With respect to credit card annual adjustments, the Bureau noted that its 2024 annual adjustment analysis on the CPI-W in effect on June 1, did not result in an increase to the current minimum interest charge threshold (which requires “creditors to disclose any minimum interest charge exceeding $1.00 that could be imposed during a billing cycle”).
On June 29, the Federal Financial Institutions Examinations Council (FFIEC) released the 2022 HMDA data on mortgage lending transactions at 4,460 covered institutions (an increase from the 4,338 reporting institutions in 2021). Available data products include: (i) the Snapshot National Loan-Level Dataset, which contains national HMDA datasets as of May 1; (ii) the HMDA Dynamic National Loan-Level Dataset, which is updated on a weekly basis to reflect late submissions and resubmissions; (iii) the Aggregate and Disclosure Reports, which provide summaries on individual institutions and geographies; (vi) the HMDA Data Browser where users can customize tables and download datasets for further analysis; and (v) the Loan/Application Register for filers of 2022 HMDA data.
The 2022 data includes information on 14.3 million home loan applications, of which 11.5 million were closed-end and 2.5 million were open-end. The Snapshot revealed that an additional 287,000 records were from financial institutions making use of the Economic Growth, Regulatory Relief, and Consumer Protection Act’s partial exemptions that did not designate closed-end or open-end status. Observations from the data relative to the prior year include: (i) the percentage of mortgages originated by non-depository, independent mortgage companies decreased, accounting for “60.2 percent of first lien, one- to four-family, site-built, owner-occupied home-purchase loans, down from 63.9 percent in 2021”; (ii) the percentage of closed-end home purchase loans for first lien, one- to four-family, site-built, owner-occupied properties made to Black or African American borrowers increased from 7.9 percent in 2021 to 8.1 percent in 2022, while the share of these loans made to Hispanic-White borrowers decreased slightly from 9.2 percent to 9.1 percent and the share made to Asian borrowers increased from 7.1 percent to 7.6 percent; and (iii) “Black or African American and Hispanic-White applicants experienced denial rates for first lien, one- to four-family, site-built, owner-occupied conventional, closed-end home purchase loans of 16.4 percent and 11.1 percent respectively, while the denial rates for Asian and non-Hispanic-White applicants were 9.2 percent and 5.8 percent respectively.”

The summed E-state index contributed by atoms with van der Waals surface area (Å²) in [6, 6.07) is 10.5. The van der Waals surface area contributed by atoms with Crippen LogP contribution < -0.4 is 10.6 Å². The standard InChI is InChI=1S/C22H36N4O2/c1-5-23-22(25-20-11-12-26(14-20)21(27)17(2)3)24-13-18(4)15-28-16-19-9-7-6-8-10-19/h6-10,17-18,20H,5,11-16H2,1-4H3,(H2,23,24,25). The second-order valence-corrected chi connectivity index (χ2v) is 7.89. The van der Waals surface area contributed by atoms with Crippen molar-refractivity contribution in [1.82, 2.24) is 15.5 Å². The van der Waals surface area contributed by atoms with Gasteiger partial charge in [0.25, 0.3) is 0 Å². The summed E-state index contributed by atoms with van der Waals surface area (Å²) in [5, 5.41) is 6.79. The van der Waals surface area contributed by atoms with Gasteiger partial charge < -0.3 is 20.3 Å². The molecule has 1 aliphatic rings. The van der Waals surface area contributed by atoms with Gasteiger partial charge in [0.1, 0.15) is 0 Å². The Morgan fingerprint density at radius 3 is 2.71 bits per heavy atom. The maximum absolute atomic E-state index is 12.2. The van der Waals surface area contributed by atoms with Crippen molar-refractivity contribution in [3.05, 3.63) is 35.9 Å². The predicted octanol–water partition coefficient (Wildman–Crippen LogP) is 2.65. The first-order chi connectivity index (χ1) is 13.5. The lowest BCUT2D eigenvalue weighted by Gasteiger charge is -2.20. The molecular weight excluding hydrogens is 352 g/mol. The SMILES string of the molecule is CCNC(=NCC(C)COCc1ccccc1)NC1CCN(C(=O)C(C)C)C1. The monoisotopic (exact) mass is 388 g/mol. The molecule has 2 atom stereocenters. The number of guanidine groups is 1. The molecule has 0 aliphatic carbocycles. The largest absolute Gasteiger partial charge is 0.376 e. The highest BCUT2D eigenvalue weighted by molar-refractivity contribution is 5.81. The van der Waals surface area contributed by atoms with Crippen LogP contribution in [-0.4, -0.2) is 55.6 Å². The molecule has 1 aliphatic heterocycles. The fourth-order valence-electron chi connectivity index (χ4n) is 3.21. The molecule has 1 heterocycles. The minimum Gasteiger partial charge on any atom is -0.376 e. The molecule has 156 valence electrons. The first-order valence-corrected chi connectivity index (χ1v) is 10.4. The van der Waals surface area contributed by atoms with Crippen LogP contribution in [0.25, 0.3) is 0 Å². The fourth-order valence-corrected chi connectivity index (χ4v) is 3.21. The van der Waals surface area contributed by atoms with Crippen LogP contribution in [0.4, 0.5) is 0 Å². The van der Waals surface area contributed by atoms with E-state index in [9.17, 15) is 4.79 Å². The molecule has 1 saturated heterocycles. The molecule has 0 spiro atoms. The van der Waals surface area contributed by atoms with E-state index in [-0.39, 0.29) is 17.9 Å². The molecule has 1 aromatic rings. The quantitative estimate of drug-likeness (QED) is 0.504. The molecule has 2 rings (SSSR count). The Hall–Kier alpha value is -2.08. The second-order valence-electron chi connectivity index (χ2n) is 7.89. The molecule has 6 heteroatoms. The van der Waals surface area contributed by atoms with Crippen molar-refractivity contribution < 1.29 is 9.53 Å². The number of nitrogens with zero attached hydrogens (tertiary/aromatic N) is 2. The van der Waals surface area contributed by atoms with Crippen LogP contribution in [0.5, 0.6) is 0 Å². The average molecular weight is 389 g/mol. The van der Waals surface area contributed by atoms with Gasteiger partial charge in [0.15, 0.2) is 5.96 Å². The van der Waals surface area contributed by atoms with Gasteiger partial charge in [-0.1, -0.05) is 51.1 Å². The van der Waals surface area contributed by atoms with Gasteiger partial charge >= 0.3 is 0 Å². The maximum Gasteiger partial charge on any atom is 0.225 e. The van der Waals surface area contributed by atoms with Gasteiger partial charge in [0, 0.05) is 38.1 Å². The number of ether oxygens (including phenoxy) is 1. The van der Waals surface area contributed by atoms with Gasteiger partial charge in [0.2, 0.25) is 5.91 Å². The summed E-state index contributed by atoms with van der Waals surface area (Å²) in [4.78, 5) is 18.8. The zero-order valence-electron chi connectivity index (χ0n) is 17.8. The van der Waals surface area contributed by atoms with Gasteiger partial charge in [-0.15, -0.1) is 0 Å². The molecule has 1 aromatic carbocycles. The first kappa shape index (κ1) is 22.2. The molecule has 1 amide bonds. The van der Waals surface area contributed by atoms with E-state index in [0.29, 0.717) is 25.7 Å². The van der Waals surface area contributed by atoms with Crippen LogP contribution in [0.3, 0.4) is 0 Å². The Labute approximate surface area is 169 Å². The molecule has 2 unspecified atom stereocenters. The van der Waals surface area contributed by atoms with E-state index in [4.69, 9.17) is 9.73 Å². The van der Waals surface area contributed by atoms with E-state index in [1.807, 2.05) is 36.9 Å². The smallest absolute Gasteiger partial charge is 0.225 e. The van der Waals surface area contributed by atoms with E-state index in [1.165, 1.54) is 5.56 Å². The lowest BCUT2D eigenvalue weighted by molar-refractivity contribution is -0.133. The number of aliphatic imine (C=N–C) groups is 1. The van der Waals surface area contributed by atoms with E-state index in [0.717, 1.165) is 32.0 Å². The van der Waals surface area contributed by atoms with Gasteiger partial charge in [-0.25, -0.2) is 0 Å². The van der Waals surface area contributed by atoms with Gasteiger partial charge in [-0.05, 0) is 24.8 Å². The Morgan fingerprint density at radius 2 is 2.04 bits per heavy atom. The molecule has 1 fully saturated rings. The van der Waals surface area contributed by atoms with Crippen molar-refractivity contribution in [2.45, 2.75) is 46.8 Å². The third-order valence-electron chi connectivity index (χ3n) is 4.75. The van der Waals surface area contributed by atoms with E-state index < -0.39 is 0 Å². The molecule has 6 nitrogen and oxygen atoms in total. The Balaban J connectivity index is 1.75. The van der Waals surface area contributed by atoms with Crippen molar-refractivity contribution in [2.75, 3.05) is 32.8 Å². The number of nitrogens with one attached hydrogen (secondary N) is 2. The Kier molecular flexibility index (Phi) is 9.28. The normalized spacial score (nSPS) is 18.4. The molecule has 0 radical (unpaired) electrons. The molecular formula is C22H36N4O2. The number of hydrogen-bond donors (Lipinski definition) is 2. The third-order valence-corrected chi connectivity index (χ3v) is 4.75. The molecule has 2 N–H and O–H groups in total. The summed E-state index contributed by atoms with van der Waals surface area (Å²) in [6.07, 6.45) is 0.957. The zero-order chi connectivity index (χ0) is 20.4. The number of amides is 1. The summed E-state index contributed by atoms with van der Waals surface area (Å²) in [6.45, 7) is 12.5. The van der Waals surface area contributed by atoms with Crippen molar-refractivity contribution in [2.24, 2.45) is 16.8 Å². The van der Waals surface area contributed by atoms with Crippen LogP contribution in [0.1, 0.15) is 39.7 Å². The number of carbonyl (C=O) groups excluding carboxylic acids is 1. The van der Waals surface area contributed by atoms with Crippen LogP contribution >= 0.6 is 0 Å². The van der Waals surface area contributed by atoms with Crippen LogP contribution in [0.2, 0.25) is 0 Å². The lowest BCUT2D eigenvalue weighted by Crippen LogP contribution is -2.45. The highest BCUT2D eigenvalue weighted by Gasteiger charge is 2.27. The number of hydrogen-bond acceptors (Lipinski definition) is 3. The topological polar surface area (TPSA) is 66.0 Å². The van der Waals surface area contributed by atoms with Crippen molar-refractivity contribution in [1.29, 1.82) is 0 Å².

On May 24, the CFPB reported price dispersion trends in the mortgage industry, finding that borrowers could save at least $100 per month by choosing cheaper lenders. Price dispersion—the difference in interest rates charged by different lenders for the same loan product—is significant in the mortgage market, the Bureau said, following a review of 2021 HMDA data focusing on numbers for the 20 largest-volume lenders for each of the market segments. Examining price dispersion by loan type, including FHA and Department of Veterans Affairs loans, loans backed by Fannie Mae and Freddie Mac, and jumbo loans, the Bureau considered several potential factors contributing to price dispersion such as lender differences, competition, and increased demand. Additionally, the Bureau found that various options provided by lenders may account for different costs and choices made by consumers who may not select the cheapest option due to other factors that outweigh price differences. Data also suggested that competition in the mortgage market does not always translate into lower prices, the Bureau reported, noting that a recent study administered by the Bureau and the FHFA revealed that “most borrowers who recently took out a mortgage responded that they believe they would pay the same price regardless of which lender they choose” and that few borrowers consider more than two options. The data also found that lenders who choose to take on riskier loans may compensate for the risk by charging higher prices.